Column: Even student organizations must obey the law

If information is power then public bodies wield a lot of it. It is a journalist’s job to pass that information on to the public, including anything that might have slipped through the bureaucratic cracks.

From the water we drink, to the money we pay for services to the university and city and all the way up the line, public bodies have a heavy hand in every day life.

With all of these functions being managed by an outside party, it is imperative that citizens and organizations have access to information both vital and mundane.

Along with the Freedom of Information Act, one of the ways that the state of Illinois attempts to ensure transparency and an open government is with the Open Meetings Act, which was first enacted in 1957. Many groups at Eastern, including the Apportionment Board, are considered public bodies and must function under the Open Meetings Act.

Last week, the AB scheduled an impromptu meeting Thursday after the women’s basketball team won their game Wednesday night.

The AB distributes funds from student fees to the Student Recreation Center, the University Board, the AB and the Student Government.

At this meeting, the AB approved student money for bus to bring fans to Nashville, Tenn., to support the women’s basketball team during the OVC tournament this week.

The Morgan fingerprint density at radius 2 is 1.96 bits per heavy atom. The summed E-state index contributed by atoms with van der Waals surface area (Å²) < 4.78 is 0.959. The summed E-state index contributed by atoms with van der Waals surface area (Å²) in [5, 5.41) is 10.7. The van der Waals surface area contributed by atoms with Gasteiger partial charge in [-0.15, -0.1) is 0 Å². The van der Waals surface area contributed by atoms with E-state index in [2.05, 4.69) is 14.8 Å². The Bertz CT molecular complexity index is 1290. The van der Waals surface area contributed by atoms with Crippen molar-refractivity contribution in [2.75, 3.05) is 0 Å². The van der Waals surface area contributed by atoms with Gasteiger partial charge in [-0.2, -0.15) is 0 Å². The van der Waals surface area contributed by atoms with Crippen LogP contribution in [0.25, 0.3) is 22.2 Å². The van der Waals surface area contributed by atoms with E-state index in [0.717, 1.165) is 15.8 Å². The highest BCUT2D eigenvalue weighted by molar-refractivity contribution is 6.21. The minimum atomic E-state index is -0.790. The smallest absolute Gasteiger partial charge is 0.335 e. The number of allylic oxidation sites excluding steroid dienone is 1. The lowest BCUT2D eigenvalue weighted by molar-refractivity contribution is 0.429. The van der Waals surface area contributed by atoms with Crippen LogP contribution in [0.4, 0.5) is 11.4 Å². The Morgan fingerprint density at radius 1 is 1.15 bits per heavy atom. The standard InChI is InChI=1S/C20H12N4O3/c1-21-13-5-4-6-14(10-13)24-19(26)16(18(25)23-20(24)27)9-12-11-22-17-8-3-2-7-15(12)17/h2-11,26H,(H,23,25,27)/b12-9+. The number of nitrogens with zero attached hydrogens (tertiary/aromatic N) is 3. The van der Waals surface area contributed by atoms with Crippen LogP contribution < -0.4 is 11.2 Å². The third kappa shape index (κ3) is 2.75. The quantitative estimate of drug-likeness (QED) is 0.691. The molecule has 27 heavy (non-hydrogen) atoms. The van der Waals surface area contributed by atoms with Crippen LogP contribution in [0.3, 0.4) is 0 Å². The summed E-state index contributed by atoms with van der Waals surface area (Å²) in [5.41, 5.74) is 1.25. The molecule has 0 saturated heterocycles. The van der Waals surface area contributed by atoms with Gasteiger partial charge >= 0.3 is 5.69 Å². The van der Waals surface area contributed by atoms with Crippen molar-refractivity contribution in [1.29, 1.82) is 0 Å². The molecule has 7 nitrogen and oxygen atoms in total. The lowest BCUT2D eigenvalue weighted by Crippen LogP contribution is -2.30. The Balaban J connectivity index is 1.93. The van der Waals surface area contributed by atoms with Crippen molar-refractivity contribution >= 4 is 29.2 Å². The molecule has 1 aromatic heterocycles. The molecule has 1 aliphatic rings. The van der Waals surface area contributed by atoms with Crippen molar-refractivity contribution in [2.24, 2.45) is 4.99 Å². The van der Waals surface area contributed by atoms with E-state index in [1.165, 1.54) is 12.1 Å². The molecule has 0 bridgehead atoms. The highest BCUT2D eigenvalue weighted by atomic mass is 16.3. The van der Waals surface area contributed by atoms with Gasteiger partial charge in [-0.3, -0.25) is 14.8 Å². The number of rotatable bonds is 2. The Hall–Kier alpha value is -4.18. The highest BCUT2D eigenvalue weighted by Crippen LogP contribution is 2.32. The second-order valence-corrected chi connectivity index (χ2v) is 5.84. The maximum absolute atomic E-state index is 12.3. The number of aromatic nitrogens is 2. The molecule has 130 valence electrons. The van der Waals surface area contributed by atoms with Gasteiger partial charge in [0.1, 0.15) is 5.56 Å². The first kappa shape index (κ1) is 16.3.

And while I’m sure most students would not oppose this use of their money, the AB did not really give them the chance to decide either way.

The first paragraphs of the Open Meetings Act outline the importance of government transparency, saying “(it) is designed to prohibit secret deliberations and action on matters which, due to their potential impact on the public, properly should be discussed in a public forum.”

Under the Illinois Open Meetings Act, all public body meetings take place openly, with 24 defined exceptions where written meeting minutes must be kept.

Public notice for all meeting must be posted prior to the meeting and include the time and location of the meeting.

AB Chairwoman Ashley Hoogstraten said to Daily Eastern News reporters that the tentative agenda was available after the meeting was scheduled, but DEN editors were not made aware of the change so we were unable to preview the meeting or cover it. Student funds of $2,000 were approved at this meeting that very few people knew about.

It is easy to say “so what?” when money is approved for something as innocent as a bus to support athletics, but that line of thought is a slippery slope. Next time “so what?” may not be so simple.

Emily Steele is a senior journalism major. She can be reached at 581-2812 or [email protected]

This article has been revised to reflect the following correction Feb. 22, 2011: In Emily Steele’s column in Tuesday’s edition of The Daily Eastern News titled “Even student organizations must obey the law,” the date of the women’s basketball game was incorrect. The last women’s basketball game was Thursday.

The DEN regrets the error.